Have you ever played the game, Taboo? The object is to get another person to guess a hidden phrase without using any of the obvious hints.
Have you ever played this game with an old married couple? Here’s a hint: You’re gonna lose. The husband will say, “Aunt Betty,” and the wife will shout, “Independence Day”… and all the young people will be stunned speechless!
At this point, the volume and frequency of your communication is probably pretty low. You know everything about one another and have heard every story. You don’t need words or purposeful communication; you pick up on cues, unintended external manifestations that tell you exactly what the other is thinking, feeling, or about to do.
Entire, elaborate conversations can take place without the use of any spoken or written words. Fewer words spoken lend greater meaning to the words that actually are voiced.
This is not unlike exercise at an advanced level. The synergy between mind and muscle is so pronounced that there is a need to further reduce the volume and frequency of these physical exploits. This is an ideal (intense, brief and infrequent exercise) that must be approached step-by-step in order to actualize.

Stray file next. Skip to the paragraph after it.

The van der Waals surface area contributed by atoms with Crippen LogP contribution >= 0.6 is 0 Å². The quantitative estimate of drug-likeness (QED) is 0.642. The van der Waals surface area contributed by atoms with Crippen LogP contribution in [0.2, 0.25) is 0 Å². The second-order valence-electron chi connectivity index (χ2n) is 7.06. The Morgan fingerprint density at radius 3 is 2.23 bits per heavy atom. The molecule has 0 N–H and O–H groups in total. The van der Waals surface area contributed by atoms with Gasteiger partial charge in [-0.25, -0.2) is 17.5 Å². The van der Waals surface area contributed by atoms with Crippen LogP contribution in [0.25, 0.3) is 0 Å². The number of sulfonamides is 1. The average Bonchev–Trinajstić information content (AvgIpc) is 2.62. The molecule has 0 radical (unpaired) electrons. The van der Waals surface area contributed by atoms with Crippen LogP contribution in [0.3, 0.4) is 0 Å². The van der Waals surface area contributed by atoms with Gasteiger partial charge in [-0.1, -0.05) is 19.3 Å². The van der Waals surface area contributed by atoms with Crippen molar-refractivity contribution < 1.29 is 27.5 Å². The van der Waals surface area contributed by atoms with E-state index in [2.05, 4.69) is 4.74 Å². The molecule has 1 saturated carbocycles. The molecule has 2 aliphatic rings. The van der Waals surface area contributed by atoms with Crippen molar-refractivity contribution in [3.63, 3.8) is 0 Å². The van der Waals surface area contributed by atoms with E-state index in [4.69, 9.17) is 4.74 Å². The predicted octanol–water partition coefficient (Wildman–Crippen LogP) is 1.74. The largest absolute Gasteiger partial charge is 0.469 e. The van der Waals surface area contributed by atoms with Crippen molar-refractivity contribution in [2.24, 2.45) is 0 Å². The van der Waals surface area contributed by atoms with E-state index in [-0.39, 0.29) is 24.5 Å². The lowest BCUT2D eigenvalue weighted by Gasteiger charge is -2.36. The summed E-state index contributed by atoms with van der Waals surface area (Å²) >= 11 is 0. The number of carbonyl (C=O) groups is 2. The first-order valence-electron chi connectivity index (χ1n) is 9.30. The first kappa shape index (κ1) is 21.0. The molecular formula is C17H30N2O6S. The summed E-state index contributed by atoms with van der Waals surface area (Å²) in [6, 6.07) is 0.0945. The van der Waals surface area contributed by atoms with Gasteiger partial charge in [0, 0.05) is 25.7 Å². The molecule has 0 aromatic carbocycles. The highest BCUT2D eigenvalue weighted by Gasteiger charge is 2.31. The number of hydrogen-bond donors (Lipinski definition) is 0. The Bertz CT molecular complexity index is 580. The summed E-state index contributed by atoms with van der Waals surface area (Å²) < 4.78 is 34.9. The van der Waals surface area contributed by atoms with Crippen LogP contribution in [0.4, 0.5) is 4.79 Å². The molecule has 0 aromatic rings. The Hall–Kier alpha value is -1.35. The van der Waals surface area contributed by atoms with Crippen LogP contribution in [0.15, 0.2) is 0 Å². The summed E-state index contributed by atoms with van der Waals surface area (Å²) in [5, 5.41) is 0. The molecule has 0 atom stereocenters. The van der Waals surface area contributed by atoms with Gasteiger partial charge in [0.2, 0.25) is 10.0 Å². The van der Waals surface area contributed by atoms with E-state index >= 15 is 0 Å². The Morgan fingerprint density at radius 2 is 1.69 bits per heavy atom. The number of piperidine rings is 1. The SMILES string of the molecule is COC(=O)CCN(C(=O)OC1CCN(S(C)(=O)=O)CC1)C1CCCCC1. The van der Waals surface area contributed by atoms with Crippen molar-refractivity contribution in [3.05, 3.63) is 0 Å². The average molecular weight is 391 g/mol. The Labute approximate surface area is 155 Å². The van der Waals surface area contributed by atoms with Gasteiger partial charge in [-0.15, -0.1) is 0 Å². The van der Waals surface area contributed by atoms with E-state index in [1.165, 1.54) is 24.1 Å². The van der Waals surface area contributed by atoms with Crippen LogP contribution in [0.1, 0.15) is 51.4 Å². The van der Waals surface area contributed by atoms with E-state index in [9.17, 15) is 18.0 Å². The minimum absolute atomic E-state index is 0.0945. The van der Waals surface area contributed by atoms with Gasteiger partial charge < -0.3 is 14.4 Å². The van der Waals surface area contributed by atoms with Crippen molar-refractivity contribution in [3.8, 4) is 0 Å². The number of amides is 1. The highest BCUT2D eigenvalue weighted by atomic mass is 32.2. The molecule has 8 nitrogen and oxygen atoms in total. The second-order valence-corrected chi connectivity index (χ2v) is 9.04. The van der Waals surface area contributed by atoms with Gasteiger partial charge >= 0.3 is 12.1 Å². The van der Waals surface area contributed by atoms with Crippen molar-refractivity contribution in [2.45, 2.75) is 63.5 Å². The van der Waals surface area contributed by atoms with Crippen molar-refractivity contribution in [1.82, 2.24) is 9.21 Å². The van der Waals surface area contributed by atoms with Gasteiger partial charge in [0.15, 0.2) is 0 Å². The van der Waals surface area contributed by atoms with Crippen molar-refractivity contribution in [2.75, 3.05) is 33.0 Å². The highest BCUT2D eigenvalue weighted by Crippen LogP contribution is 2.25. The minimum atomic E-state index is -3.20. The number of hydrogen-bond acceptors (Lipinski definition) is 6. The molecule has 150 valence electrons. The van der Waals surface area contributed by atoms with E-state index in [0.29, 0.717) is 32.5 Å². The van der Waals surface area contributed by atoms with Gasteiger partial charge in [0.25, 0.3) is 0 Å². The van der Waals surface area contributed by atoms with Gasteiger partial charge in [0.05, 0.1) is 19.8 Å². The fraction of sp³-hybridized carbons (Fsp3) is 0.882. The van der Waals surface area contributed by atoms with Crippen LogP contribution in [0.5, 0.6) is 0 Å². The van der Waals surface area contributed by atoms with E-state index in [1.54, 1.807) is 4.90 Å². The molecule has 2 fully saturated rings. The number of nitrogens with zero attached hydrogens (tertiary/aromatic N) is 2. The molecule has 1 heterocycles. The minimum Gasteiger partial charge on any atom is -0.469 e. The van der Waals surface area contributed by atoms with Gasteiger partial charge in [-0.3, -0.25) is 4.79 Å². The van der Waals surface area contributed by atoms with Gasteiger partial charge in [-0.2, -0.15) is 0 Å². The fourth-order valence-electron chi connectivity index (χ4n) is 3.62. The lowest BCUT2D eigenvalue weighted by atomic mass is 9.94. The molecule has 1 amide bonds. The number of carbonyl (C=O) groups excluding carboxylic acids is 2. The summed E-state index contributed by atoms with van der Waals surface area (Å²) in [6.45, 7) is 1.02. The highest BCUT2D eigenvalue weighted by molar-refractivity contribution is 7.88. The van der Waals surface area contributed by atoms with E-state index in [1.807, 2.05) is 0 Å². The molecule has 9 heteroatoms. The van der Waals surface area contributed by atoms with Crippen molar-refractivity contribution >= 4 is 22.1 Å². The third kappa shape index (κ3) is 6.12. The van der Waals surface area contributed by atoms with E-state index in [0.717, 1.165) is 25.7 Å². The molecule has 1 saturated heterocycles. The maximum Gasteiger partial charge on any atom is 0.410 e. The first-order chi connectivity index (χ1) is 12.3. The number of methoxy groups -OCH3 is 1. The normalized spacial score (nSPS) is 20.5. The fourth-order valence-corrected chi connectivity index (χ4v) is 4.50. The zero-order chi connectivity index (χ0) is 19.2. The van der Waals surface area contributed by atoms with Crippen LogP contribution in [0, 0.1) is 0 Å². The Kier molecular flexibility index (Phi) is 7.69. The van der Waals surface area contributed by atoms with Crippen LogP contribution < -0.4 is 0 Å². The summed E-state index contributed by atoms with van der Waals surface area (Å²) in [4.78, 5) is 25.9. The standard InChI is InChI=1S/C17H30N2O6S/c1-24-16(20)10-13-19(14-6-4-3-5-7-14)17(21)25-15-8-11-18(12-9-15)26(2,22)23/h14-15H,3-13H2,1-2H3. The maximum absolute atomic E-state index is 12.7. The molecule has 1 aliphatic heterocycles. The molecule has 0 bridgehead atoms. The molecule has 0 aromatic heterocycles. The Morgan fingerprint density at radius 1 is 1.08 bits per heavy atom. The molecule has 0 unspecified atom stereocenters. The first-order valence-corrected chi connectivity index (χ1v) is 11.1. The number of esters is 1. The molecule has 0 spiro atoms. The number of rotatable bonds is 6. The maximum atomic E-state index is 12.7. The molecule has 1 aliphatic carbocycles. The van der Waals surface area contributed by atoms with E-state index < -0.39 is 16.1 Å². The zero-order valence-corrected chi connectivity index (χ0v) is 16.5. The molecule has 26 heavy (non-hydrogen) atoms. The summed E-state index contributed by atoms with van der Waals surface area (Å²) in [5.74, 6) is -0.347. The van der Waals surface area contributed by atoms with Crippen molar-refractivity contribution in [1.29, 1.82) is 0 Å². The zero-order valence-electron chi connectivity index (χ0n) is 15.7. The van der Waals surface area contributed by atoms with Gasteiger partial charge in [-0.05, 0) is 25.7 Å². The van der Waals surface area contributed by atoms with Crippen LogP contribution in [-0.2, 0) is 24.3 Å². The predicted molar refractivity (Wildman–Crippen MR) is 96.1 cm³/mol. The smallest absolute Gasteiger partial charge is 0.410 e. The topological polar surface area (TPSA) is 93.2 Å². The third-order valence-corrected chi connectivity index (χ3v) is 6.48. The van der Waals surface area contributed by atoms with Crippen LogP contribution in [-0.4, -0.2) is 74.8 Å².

A mistake most often made is attempting to mimic the behavior of another exerciser who is communicating (mind-muscle) in a different phase from the mime.
Steps cannot be skipped, and you must not allow yourself to become distracted by other relationships (weights moving up and down, load, reps, TUL, rep schemes, etc.).
You cannot improve communication between mind and muscle by focusing your attention on anything else, just as you can’t know what your blind date is thinking or feeling by observing their gestures or outfit. Eventually, these things may indicate something you are acutely in tune with, just not yet.
You cannot force communication by piling on load anymore than you can force a relationship by sending daily texts to a person you like.
Daily texting may be a product of a relationship, but the texts do not dictate (or even indicate) the relationship.
Exercise, the least common denominator of the activity, is a manifestation of a mind-body relationship. It is an ongoing journey of improvement, not just in the exercises performed, but fundamentally (and more importantly), in the ability to bridge the gap between mind and body.
You must seek to eliminate distraction, noise, interference, anything that does not serve to improve communication between your mind and your muscle. Then and only then can you unlock the full extent of your physical potential.
[Editor’s note: Consistent with the convention applied in The Renaissance of Exercise—Volume I, exercise names are written in lowercase and machine names are in uppercase.]